While the BA supports those efforts, Pease said what his organization’s members need more than anything is “cash, so the compensation fund is of most interest.”

“If you are a taproom brewery then this week it’s a good chance you just saw your businesses cash flow go to $0 in the matter of 24 hours,” Pease wrote. “These small businesses won’t be able to hang on for longer in the current environment so we are doing all we can to advocate for government action that will make an immediate impact.”

As such, Pease sent a letter to congressional leaders today asking that the next round of support include several measures to help craft breweries. They include:

  • Providing small brewers with direct monetary relief in the amount of $3 billion to help cover costs associated with closures mandated by state and local officials;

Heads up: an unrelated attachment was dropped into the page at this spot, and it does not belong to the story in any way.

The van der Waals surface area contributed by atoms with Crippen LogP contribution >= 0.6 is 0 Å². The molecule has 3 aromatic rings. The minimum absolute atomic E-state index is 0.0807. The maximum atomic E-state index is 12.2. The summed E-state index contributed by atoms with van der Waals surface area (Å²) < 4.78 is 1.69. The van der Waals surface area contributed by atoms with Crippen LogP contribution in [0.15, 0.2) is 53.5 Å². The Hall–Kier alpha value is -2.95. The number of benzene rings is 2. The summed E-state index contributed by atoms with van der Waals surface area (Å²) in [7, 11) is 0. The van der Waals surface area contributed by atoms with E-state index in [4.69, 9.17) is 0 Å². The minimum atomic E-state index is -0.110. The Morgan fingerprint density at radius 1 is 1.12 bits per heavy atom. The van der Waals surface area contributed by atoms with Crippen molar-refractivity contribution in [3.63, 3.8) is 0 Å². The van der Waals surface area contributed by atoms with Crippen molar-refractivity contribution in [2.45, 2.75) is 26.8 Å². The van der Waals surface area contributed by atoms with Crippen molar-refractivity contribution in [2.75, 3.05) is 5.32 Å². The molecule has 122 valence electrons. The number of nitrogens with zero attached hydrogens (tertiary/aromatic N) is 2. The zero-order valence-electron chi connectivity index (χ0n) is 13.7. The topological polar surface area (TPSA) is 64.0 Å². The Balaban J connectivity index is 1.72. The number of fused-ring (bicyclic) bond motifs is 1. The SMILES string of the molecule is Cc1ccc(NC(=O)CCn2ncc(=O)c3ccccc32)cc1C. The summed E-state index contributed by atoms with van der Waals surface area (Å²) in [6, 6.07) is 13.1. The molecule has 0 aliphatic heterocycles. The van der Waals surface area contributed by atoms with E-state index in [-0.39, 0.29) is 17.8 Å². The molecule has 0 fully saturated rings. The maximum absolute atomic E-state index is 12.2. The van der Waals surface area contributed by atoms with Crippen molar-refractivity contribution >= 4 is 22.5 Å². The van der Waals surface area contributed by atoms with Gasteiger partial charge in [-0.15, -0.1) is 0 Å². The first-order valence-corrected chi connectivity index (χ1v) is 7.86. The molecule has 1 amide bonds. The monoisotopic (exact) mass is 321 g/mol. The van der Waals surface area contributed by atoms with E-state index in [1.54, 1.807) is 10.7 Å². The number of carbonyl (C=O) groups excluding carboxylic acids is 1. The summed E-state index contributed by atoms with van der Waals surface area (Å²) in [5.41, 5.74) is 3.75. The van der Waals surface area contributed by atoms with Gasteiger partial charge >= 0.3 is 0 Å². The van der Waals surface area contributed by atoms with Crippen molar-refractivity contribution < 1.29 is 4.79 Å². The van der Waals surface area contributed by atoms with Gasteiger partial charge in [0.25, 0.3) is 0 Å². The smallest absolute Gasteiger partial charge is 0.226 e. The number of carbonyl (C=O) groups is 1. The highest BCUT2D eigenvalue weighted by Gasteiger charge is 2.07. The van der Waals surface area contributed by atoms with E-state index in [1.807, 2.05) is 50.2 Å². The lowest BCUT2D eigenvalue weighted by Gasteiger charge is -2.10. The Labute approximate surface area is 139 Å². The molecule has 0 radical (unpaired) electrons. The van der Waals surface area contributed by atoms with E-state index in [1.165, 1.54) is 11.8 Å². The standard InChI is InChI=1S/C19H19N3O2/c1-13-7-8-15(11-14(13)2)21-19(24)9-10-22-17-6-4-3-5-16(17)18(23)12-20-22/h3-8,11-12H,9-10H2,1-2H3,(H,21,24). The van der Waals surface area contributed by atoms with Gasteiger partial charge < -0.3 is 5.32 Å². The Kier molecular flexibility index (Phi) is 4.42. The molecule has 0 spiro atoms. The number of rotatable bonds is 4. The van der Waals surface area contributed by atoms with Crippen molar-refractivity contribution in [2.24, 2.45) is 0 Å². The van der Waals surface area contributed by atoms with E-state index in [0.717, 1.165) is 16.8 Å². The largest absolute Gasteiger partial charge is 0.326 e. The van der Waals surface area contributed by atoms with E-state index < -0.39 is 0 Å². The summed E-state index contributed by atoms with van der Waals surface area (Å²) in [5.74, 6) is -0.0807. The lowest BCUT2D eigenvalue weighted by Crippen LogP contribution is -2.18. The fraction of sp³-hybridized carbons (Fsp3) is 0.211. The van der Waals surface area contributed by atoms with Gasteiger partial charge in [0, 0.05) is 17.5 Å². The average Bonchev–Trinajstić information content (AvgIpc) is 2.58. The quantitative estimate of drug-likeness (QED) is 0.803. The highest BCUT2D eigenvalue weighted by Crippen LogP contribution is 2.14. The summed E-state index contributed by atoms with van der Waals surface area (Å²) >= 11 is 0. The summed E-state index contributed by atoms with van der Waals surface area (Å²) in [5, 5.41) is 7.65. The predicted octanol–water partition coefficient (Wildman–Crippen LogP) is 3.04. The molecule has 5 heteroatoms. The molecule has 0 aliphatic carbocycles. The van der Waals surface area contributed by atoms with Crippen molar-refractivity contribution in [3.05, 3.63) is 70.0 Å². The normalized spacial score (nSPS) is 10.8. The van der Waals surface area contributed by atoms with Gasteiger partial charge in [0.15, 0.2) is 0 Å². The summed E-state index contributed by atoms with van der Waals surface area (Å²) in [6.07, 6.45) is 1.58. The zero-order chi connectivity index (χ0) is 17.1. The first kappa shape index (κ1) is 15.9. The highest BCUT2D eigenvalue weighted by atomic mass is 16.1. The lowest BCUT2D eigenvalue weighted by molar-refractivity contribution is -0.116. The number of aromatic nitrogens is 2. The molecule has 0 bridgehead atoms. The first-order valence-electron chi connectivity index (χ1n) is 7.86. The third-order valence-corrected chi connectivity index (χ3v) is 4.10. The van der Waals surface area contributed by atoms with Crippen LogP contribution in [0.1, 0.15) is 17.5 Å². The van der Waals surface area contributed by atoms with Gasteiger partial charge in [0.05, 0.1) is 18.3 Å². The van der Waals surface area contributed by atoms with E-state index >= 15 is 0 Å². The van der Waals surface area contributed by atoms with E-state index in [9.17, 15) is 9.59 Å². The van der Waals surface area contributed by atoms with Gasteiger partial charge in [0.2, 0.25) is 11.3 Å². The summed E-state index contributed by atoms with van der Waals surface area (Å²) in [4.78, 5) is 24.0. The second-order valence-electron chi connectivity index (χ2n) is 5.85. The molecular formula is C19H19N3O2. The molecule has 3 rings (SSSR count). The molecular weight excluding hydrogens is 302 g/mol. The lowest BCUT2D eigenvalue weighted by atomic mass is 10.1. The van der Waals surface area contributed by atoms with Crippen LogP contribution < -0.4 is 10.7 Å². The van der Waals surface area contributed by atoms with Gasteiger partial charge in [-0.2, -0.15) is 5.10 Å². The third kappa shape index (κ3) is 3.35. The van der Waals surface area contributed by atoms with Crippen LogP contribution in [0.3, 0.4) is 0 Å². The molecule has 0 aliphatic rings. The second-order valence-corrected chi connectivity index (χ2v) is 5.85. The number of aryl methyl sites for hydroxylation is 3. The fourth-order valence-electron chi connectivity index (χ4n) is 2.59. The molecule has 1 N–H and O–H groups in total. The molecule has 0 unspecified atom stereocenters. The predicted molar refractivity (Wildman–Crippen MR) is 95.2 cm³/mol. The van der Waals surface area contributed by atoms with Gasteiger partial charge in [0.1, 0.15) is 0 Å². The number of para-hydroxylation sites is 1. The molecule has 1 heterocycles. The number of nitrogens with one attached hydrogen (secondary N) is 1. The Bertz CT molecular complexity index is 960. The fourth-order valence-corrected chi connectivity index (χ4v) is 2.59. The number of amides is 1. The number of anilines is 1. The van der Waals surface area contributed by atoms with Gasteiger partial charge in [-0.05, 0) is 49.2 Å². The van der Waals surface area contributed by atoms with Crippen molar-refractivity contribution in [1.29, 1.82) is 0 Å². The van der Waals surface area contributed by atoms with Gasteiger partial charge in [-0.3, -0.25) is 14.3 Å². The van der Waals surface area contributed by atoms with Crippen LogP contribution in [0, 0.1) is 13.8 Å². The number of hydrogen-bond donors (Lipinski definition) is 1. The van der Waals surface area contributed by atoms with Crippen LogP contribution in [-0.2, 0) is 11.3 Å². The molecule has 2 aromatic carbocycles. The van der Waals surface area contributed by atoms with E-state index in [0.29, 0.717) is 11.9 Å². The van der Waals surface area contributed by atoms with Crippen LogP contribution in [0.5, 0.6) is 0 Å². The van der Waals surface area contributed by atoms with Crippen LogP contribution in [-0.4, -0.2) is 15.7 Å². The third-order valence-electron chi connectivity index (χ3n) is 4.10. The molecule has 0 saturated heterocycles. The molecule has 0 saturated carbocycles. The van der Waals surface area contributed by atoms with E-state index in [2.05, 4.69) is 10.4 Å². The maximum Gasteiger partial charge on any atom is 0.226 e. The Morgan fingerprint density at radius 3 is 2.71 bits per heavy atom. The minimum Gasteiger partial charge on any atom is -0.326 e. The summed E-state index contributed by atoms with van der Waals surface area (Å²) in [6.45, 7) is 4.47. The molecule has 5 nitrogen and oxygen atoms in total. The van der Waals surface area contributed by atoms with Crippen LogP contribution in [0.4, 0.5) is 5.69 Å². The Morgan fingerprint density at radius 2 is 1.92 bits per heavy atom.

• Providing loan deferments for up to two months, with no interest accruals from commercial lenders;
  • Making unemployment insurance available for all temporary laid off or furloughed employees, with no long-term negative impact on employers’ insurance premiums;
  • Providing paid sick leave for people who don’t have benefits through their employer;
  • Providing paid quarantine leave for employees of businesses shut down due to quarantine;
  • Providing a temporary suspension or deferral of federal excise taxes.”

“We would urge you to consider these and/or other measures to shore up this expanding, vibrant domestic industry so that it is not overwhelmed by this short-term but devastating health emergency,” Pease wrote.